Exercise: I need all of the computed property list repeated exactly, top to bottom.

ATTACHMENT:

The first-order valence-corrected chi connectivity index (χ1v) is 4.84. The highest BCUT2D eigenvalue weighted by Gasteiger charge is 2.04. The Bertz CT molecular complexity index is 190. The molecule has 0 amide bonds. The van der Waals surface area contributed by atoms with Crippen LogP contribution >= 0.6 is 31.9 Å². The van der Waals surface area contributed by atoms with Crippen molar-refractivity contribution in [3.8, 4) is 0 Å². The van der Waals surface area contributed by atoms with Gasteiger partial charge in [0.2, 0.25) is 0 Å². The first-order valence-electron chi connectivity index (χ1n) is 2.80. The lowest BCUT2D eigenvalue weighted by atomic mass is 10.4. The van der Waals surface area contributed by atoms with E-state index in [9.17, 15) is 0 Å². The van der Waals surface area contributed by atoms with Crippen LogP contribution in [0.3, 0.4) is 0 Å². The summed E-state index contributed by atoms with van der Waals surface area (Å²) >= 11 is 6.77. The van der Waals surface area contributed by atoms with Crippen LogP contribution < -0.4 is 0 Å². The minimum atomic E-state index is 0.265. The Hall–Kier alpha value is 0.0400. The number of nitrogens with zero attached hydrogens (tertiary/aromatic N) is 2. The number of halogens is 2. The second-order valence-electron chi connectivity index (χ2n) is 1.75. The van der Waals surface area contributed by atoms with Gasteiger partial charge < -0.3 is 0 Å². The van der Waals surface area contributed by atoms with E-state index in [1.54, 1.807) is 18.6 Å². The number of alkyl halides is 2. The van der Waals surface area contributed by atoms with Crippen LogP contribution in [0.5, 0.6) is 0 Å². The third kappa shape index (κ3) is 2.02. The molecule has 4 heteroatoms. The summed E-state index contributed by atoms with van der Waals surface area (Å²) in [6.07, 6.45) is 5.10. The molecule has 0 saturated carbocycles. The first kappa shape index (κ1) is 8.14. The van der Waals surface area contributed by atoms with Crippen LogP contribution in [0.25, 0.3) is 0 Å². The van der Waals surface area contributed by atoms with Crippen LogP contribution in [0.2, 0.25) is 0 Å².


The first-order valence-corrected chi connectivity index (χ1v) is 4.84. The highest BCUT2D eigenvalue weighted by Gasteiger charge is 2.04. The Bertz CT molecular complexity index is 190. The molecule has 0 amide bonds. The van der Waals surface area contributed by atoms with Crippen LogP contribution >= 0.6 is 31.9 Å². The van der Waals surface area contributed by atoms with Crippen molar-refractivity contribution in [3.8, 4) is 0 Å². The van der Waals surface area contributed by atoms with Gasteiger partial charge in [0.2, 0.25) is 0 Å². The first-order valence-electron chi connectivity index (χ1n) is 2.80. The lowest BCUT2D eigenvalue weighted by atomic mass is 10.4. The van der Waals surface area contributed by atoms with E-state index in [9.17, 15) is 0 Å². The van der Waals surface area contributed by atoms with Crippen LogP contribution in [0.3, 0.4) is 0 Å². The summed E-state index contributed by atoms with van der Waals surface area (Å²) >= 11 is 6.77. The van der Waals surface area contributed by atoms with Crippen LogP contribution < -0.4 is 0 Å². The minimum atomic E-state index is 0.265. The Hall–Kier alpha value is 0.0400. The number of nitrogens with zero attached hydrogens (tertiary/aromatic N) is 2. The number of halogens is 2. The second-order valence-electron chi connectivity index (χ2n) is 1.75. The van der Waals surface area contributed by atoms with Gasteiger partial charge < -0.3 is 0 Å². The van der Waals surface area contributed by atoms with E-state index in [1.54, 1.807) is 18.6 Å². The number of alkyl halides is 2. The van der Waals surface area contributed by atoms with Crippen LogP contribution in [0.5, 0.6) is 0 Å². The third kappa shape index (κ3) is 2.02. The molecule has 4 heteroatoms. The summed E-state index contributed by atoms with van der Waals surface area (Å²) in [6.07, 6.45) is 5.10. The molecule has 0 saturated carbocycles. The first kappa shape index (κ1) is 8.14. The van der Waals surface area contributed by atoms with Crippen LogP contribution in [0.25, 0.3) is 0 Å². The van der Waals surface area contributed by atoms with Crippen LogP contribution in [0.2, 0.25) is 0 Å².